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Ukraine: Russians Kill 20 in Evacuation10/01 08:08

   A senior Ukrainian official says Russian forces on Saturday shelled a 
civilian evacuation convoy in the country's northeast, killing 20 people. 
Bombardments have intensified as Moscow illegally annexed a swath of Ukrainian 
territory in a sharp escalation of the war.

   KYIV, Ukraine (AP) -- A senior Ukrainian official says Russian forces on 
Saturday shelled a civilian evacuation convoy in the country's northeast, 
killing 20 people. Bombardments have intensified as Moscow illegally annexed a 
swath of Ukrainian territory in a sharp escalation of the war.

   Kharkiv region Gov. Oleh Syniehubov said the convoy was struck in the 
Kupiansy district, calling the attack on people who were trying to flee the 
area to avoid being shelled "ruelty that can't be justified."

   Russian forces have not acknowledged or commented on the attack, apparently 
the second in two days to hit a humanitarian convoy. Russian troops have 
retreated from much of the Kharkiv region after a successful Ukrainian 
counteroffensive last month but continued to shell the area.

   The attack comes at a pivotal moment in Russian President Vladimir Putin's 
war. Facing a Ukrainian counteroffensive, Putin this week heightened threats of 
nuclear force and used his most aggressive, anti-Western rhetoric to date.

   Ukrainian President Volodymyr Zelenskyy and his military vowed to keep 
fighting to liberate the annexed regions and other Russian-occupied areas.

   Ukrainian officials said Saturday that their forces had surrounded thousands 
of Russian forces holding the strategic eastern city of Lyman, which is located 
in one of the four incorporated areas. Zelenskyy formally applied Friday for 
Ukraine to join NATO, increasing pressure on Western allies to help defend the 
country.

   Also Saturday Ukraine's nuclear power provider said that Russian forces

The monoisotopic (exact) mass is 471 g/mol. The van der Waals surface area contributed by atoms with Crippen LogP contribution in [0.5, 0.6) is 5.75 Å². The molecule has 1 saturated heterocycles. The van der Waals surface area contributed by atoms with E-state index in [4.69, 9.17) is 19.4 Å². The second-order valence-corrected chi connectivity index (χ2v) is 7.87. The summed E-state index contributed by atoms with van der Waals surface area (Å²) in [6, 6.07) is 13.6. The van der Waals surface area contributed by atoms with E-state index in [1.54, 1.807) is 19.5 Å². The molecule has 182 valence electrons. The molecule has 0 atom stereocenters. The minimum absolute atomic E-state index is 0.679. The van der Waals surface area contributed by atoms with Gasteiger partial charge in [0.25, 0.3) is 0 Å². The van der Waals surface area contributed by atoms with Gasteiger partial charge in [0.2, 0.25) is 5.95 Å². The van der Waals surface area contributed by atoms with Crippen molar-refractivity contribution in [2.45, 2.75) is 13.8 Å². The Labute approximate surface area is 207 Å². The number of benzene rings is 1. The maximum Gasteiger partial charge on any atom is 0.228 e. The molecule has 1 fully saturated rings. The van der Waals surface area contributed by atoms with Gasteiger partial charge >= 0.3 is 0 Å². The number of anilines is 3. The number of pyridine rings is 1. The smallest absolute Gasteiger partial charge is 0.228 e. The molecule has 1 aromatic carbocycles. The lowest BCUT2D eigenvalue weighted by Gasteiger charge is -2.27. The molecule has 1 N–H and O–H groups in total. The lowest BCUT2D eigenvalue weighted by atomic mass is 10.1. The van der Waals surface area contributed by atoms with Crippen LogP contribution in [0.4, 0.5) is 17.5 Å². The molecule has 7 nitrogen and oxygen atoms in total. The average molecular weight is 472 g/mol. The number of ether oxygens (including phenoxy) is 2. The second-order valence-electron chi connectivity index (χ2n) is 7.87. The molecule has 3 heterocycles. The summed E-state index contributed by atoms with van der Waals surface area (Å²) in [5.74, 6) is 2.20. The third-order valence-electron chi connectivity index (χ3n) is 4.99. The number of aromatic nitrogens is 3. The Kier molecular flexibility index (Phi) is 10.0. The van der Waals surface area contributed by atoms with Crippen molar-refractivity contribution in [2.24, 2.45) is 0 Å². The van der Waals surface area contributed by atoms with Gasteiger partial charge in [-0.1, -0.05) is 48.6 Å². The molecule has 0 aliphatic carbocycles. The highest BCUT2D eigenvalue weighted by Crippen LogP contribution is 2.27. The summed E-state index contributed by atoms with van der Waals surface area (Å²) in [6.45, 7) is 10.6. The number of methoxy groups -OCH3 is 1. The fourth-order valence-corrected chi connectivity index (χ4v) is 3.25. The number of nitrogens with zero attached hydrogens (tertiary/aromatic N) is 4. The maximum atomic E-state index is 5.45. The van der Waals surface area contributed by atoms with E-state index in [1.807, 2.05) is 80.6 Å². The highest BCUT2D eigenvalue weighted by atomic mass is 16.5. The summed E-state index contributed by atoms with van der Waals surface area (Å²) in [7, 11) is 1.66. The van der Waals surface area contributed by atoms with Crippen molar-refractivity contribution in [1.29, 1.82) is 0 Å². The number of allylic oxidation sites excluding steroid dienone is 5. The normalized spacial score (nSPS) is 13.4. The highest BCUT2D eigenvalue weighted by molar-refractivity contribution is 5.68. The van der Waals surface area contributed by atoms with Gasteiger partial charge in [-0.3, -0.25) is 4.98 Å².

blindfolded and detained the head of Europe's largest nuclear plant. It 
appeared to be an attempt to secure Moscow's hold on the newly annexed 
territory.

   Russian forces seized the director-general of the Zaporizhzhia Nuclear Power 
Plant, Ihor Murashov, around 4 p.m. Friday, Ukrainian state nuclear company 
Energoatom said. That was just hours after Putin signed treaties to absorb 
Moscow-controlled Ukrainian territory into Russia, including the area around 
the nuclear plant.

   Energoatom said Russian troops stopped Murashov's car, blindfolded him and 
then took him to an undisclosed location.

   Russia did not immediately acknowledge seizing the plant director. The 
International Atomic Energy Agency, which has staff at the plant, said it was 
aware of the reports of Murashov's capture, and had contacted Russian 
authorities for clarification on what happened.

   "His detention by (Russia) jeopardizes the safety of Ukraine and Europe's 
largest nuclear power plant," said Energoatom President Petro Kotin said, 
demanding the director's immediate release.

   The power plant repeatedly has been caught in the crossfire of the war in 
Ukraine. Ukrainian technicians continued running it after Russian troops seized 
the power station, and its last reactor was shut down in September as a 
precautionary measure amid ongoing shelling nearby.

   Amid growing international sanctions and condemnation of Russia, a Ukrainian